What's hidden in the proposed deal? Start with the salary cap. The league and the union stress that the cap will rise from last season's $15.9 million limit to $23 million in 1995-96. The cap will gradually increase to $32.5 million in the final year of the six-year proposal, producing an eventual average salary of $3 million per player. This isn't as big a concession as it might seem since there were 10 teams last season with payrolls of at least $23 million, and the average team salary was $21.5 million, thanks to cap loopholes and exceptions. Overall the decertification side contends that teams would have less room to maneuver under the new cap and that free agents would find their options severely limited.
There is no question that the proposed deal has some aspects favorable to the rank-and-file. Under the new contract the players would divide at least $25 million a year in licensing money instead of the $500,000 they received under the old agreement. The league and the union also argue that teams would have more money to sign veterans under the new system because it calls for a rookie salary cap. A first-year player would be paid according to a salary scale limiting him to a maximum of 20% more than the average first-year pay of those taken in the same draft position over the previous seven years. The huge contracts signed in recent years by such rookie luminaries as Anfernee Hardaway, Chris Webber and Grant Hill would be a thing of the past—and so would the hefty commissions earned by their agents.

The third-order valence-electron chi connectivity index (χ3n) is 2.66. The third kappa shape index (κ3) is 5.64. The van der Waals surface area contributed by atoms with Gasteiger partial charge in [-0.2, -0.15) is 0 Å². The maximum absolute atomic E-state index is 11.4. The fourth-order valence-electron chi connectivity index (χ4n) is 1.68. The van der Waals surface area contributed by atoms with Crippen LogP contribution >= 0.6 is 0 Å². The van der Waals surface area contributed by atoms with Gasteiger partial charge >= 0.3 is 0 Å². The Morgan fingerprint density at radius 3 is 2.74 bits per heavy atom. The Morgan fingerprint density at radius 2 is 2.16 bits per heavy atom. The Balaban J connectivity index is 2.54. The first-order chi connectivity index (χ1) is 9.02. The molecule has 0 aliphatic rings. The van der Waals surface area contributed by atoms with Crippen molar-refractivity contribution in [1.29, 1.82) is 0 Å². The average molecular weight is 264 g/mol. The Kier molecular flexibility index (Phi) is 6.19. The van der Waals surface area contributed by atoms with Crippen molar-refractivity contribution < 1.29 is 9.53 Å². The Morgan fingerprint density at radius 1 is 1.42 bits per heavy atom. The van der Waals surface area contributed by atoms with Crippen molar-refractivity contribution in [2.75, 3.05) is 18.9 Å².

But it is equally obvious that for a thriving league in better financial condition than it was when the last collective bargaining agreement was implemented, this proposal isn't as beneficial to the players as it could be. What Long and others have to decide is whether it's close enough to make decertifying worth the gamble.